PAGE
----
Wednesday, June 13, 2007

Meet Selah, Hear Bell

My son brought home this print entitled "My Clever Creature," which he made at school. I love it.

He doesn't realize it, but it looks just like Selah. Selah is a little character that I imagine popping up to ask me questions about my world whenever something astounds me about people, or makes me shake my head in disbelief. I am too old to have an imaginary friend, but lately my mind has conjured little Selah up quite frequently, usually in the car during my long-ish commute, when listening to NPR becomes a quick education on all sorts of issues from around the world.

Lest it seem the stress has finally made me crack, let me affirm that this little guy is completely imaginary, a character in a little mental game I play that could be entitled something like, "How to Explain Earthlings to a Visitor from Another World." I used to think of him as a "Little Yoda," but his English was too good.

I named him after the Hebrew word that recurs among the psalms calling listeners or readers to pause and reflect. Selah is not of this world, and the questions he asks about our world do make me stop and think.

In the past when Selah has materialized in my mind, he has asked things like,

  • What is race?
  • If medicine is the profession of compassion, why is it so riddled with disdain?
  • Why do people believe in God?
  • Why don't people believe in God?
  • Why have you had two female presidents in the Philippines but none in the United States?
  • Why do people hate each other? Why can't they respect each other more?
  • Why are people so afraid of differences?
  • Why are athletes and entertainers paid more than school teachers?
The thing that made me shake my head in both wonder and disbelief today was an old article from the Washington Post detailing virtuoso violinist Joshua Bell's experience as a busker at the L'Enfant Plaza Metro Station. Thanks, by the way, go to Elaine Fine and L. Lee Lowe for passing this story along. I found this project astonishing as a social psychology experiment as well as a philosophical study about the arts and artistic talent.

Joshua Bell, who commands ticket sales upwards of $100 per person per concert, agreed to play at the metro station at rush hour as a "street musician" and to let cameras roll to see what would happen. So there he was, a world-class and world-famous violinist playing Bach's "Chaconne" from the Partita No. 2 in D Minor on a three-and-a-half million dollar Stradivarius. What happened?

What happened was, Joshua Bell was ignored. He was playing for FREE right in front of them, and most people rushed on by with not so much as a glance his way. No one paid any attention. No one, that is, except for the occasional child who passed by, being pulled along by a rushing parent or caregiver. And a handful of adults, maybe three or four.

After reading this article, I played "what would an alien visitor think?" and in my mind Selah and I went back and forth as follows:

Selah: Are human beings deaf and blind?
Me: Um, no, we're not. Really.
Selah: Can people feel wonder?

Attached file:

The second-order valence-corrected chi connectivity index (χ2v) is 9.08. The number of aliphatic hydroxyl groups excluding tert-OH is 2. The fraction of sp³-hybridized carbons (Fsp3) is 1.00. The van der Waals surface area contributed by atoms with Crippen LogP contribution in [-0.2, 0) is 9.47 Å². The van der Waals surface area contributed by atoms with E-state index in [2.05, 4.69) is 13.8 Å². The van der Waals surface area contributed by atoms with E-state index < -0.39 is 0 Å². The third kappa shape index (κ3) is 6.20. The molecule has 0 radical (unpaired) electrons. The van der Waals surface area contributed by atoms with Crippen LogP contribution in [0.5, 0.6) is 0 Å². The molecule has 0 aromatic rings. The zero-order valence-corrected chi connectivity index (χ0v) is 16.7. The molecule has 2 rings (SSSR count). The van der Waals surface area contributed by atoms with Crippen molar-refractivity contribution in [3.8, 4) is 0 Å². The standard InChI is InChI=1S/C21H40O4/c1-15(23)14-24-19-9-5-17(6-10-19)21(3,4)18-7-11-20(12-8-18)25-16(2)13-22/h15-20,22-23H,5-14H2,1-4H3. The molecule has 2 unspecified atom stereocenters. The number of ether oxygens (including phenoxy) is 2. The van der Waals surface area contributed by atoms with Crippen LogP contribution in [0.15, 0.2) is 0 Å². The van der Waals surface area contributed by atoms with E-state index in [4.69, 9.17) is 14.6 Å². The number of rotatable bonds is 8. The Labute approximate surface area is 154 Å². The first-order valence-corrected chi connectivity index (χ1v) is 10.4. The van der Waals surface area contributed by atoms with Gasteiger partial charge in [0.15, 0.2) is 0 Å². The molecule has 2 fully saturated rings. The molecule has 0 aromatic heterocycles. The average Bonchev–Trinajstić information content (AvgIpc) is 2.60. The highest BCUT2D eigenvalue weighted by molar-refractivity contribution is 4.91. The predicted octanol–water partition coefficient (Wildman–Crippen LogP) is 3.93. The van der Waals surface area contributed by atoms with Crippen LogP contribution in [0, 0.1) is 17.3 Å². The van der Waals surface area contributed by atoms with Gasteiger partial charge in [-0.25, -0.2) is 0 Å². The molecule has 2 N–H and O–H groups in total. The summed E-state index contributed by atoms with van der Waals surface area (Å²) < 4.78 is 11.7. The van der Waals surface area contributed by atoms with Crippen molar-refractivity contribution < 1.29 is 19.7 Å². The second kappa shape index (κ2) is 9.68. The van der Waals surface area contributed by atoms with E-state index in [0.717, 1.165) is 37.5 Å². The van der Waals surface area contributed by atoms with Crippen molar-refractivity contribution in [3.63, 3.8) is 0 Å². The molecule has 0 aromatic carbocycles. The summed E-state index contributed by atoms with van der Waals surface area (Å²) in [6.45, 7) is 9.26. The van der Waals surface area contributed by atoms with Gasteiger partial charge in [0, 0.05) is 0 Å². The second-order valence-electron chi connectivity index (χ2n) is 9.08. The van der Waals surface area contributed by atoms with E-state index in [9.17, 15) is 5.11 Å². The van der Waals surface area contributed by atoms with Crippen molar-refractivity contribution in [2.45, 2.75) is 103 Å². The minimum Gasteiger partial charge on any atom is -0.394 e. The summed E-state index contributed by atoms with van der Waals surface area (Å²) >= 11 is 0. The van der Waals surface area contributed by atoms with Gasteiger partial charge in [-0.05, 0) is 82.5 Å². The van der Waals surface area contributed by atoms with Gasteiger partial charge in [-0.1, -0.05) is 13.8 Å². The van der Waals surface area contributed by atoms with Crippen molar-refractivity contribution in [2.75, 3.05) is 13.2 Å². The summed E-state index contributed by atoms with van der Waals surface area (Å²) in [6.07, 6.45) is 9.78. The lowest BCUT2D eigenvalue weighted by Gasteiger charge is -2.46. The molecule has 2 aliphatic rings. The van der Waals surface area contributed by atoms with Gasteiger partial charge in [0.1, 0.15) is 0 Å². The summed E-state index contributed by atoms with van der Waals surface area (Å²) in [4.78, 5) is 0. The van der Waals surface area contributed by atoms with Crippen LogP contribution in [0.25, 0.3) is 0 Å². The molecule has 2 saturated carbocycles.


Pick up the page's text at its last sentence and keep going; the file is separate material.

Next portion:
Me: Of course.
Selah: Do they like good and beautiful things?
Me: Absolutely.
Selah: Do they notice good and beautiful things?
Me: Not always.
Selah: Why not?
Me: Hmmm.

The article's author, Gene Weingarten, wrote (and I really hope it's okay to include this here):

"It was all videotaped by a hidden camera. You can play the recording once or 15 times, and it never gets any easier to watch. Try speeding it up, and it becomes one of those herky-jerky World War I-era silent newsreels. The people scurry by in comical little hops and starts, cups of coffee in their hands, cellphones at their ears, ID tags slapping at their bellies, a grim danse macabre to indifference, inertia and the dingy, gray rush of modernity.

"Even at this accelerated pace, though, the fiddler's movements remain fluid and graceful; he seems so apart from his audience -- unseen, unheard, otherworldly -- that you find yourself thinking that he's not really there. A ghost.

"Only then do you see it: He is the one who is real. They are the ghosts."

This piece made me think longer and harder than I have in a long time. Then I put in some violin music and just listened.


I have since read SawLady's and Elaine Fine's responses to the Bell Busking Bust, and I am relieved there's more to the story than the "spin" placed on it by the Post. Thanks to these talented and experienced musicians for teaching me more about the art of busking, and helping me reflect on things like approach to one's art, expectation, and context!

I do still think people should at least have LOOKED UP once or twice and acknowledged the musician's fine efforts, though...I mean, it was Joshua BELL...

Makes me wonder how often I walk by people and never see them. Bill Clinton recently gave a graduation speech about noticing the guy next to you on the street. I need to work on this more! Gives new meaning to the New Testament words, "You listen, but you do not hear."


Unknown said...

Umm, as a musician etc I was not astounded. Situation normal.

T. said...

But SHOULDN'T be normal. I think we should all be astounded at ourselves when we fail to notice good music or good of any kind.

Elaine Fine said...

It shouldn't be normal, but musicians have come to accept that what they do only matters to a relative handful of people. What really matters is that we continue to practice what we do in order to make some corner of the larger world a better place and to maintain our own happiness.